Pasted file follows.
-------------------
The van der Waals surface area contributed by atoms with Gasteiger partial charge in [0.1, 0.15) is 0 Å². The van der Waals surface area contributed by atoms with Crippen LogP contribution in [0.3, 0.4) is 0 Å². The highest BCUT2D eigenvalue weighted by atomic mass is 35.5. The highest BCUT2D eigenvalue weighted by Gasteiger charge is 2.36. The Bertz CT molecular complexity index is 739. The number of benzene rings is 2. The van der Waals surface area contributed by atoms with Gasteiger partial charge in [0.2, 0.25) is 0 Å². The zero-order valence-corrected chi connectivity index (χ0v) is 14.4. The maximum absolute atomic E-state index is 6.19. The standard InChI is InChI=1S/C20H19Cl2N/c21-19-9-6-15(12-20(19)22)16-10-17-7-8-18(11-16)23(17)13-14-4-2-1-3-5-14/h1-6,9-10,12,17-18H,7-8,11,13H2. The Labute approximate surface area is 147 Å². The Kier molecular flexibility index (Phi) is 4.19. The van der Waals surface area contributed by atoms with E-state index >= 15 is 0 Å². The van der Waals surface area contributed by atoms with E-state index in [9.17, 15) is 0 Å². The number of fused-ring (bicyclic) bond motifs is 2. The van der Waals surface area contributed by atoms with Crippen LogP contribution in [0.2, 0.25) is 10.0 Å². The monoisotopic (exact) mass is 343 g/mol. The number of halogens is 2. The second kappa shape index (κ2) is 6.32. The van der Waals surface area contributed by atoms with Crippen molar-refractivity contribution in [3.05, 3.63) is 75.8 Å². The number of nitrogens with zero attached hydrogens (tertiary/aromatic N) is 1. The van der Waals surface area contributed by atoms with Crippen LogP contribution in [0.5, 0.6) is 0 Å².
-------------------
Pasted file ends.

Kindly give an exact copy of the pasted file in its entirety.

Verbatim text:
The van der Waals surface area contributed by atoms with Gasteiger partial charge in [0.1, 0.15) is 0 Å². The van der Waals surface area contributed by atoms with Crippen LogP contribution in [0.3, 0.4) is 0 Å². The highest BCUT2D eigenvalue weighted by atomic mass is 35.5. The highest BCUT2D eigenvalue weighted by Gasteiger charge is 2.36. The Bertz CT molecular complexity index is 739. The number of benzene rings is 2. The van der Waals surface area contributed by atoms with Gasteiger partial charge in [0.2, 0.25) is 0 Å². The zero-order valence-corrected chi connectivity index (χ0v) is 14.4. The maximum absolute atomic E-state index is 6.19. The standard InChI is InChI=1S/C20H19Cl2N/c21-19-9-6-15(12-20(19)22)16-10-17-7-8-18(11-16)23(17)13-14-4-2-1-3-5-14/h1-6,9-10,12,17-18H,7-8,11,13H2. The Labute approximate surface area is 147 Å². The Kier molecular flexibility index (Phi) is 4.19. The van der Waals surface area contributed by atoms with E-state index >= 15 is 0 Å². The van der Waals surface area contributed by atoms with E-state index in [9.17, 15) is 0 Å². The number of fused-ring (bicyclic) bond motifs is 2. The van der Waals surface area contributed by atoms with Crippen LogP contribution in [0.2, 0.25) is 10.0 Å². The monoisotopic (exact) mass is 343 g/mol. The number of halogens is 2. The second kappa shape index (κ2) is 6.32. The van der Waals surface area contributed by atoms with Crippen molar-refractivity contribution in [3.05, 3.63) is 75.8 Å². The number of nitrogens with zero attached hydrogens (tertiary/aromatic N) is 1. The van der Waals surface area contributed by atoms with Crippen LogP contribution in [0.5, 0.6) is 0 Å².